In my idiocy, I just responded to a troll on Chris Brogan’s blog (post link) before I did my research. I’m pretty happy it turned out, because I hate doing that – this dude just made me a bit angry. Still, I was amused with what I found.
There’s a debate lately over bloggers disclosing when they get paid to review a product, or promote something. It’s getting fairly intense, in some places – and a couple online writers I’ve spoken to have mentioned their inundation with comments. So I thought, as a direction of research, I’d dig into not the sides of the debate, but how long people have been talking about this.
I immediately found “10 Rules for Responsible Blogging” on sponsoredreviews.com – posted April 27th, 2007 – more than two years old. The ugly permalink shows it’s entry 40 on their database, which tells me it’s a pillar idea, since it’s fairly close to the start of the blog. The last blog post there is from January of this year, but the content is relevant.
From there I followed a link to a ProBlogger.net article posted by Darren on the comments policy of ProBlogger.net itself – the post was written in November 2005! Having read it, I sort of hope my comment on Brogan’s site – and its parent, subsequently – get deleted. Darren’s right, spam trolling is a bad idea. Conversely, it led to this tab explosion, which has already gotten rather large.
Next, from the original link at sponsoredreviews.com, I found “25 Tips To Optimize Your Blog For Readers & Search Engines” on Search Engine Land – a site I’ve never seen before, oddly. The post was ritten in 2007 as well, and remains relevant to quality blogging. It’s about here that I realized I had failed at finding much about the sponsorship debate and had, instead, begun a quest for information about good blogging practices. Silly, right?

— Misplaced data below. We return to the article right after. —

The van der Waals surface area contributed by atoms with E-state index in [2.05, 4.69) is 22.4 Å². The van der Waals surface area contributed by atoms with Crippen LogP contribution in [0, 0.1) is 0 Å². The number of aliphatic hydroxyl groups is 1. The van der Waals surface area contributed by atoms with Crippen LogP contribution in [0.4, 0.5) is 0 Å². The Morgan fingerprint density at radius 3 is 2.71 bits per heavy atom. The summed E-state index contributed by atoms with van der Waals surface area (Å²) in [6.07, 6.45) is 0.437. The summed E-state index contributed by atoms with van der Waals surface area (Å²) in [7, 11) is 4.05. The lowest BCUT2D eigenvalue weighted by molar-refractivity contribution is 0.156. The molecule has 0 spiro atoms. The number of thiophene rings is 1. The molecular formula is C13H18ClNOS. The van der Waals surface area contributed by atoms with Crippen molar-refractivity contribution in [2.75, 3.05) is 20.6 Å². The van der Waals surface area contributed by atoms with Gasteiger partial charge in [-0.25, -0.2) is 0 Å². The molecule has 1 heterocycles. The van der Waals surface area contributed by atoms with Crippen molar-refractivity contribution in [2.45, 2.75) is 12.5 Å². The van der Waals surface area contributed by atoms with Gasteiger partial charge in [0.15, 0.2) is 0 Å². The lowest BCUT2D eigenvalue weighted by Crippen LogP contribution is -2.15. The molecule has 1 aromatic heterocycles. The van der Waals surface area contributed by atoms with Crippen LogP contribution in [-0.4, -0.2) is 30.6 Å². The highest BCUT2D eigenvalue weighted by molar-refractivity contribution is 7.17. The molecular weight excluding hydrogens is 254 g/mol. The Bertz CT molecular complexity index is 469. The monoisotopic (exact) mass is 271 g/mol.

Quality in blogging ties in well with the debate over sponsorships. It’s one of the issues with the funding of new media in general that I think still has yet to be sussed out entirely. See, when you read a newspaper, you’re paying for it – but there are ads as well. Television is the same thing, commercials pay the way for the network, and you pay your cable company to get the network to your house. It’s multi-tiered, but there it is.
So when you pay your internet bill, if you do, you’re paying for the infrastructure (like you do with cable for TV and buying your paper) but you’re not covering the cost of content. Ads, sponsorships and other things do this. In this way, new media (read as: interwebs) is the same as old media. Infrastructure cost goes to the end consumer, and content creation requires other funding.
Because of this, disclosure is a good idea not just for people using Amazon links or getting paid to blog about products – it’s also good for the companies doing the advertising and sponsoring. It’s advertising beyond the content itself. It’s product placement. It’s a good idea.
Which, I’ve come to realize, is why this comment about Brogan being a joke hit me on the nose. The person making the comment isn’t attacking Chris – he’s attacking the practice, and lumping Chris in with the jokes who believe in honesty. Which means any of ten thousand other bloggers are also jokes because they always help the people who are paying them by broadcasting the fact that, yes, I’m being paid for this, my lights will stay on a bit longer, so good for you, you get to read my stuff for as long as I can pay the bills.
We should all be so lucky as to find ads that work, and sponsorship for posting. Gods know I’m not. I’ve yet to make a dime on any post I’ve ever written, but I’m still more than happy to help out the people I send my readers to. That’s not just good business (or lack thereof) – that’s good community building.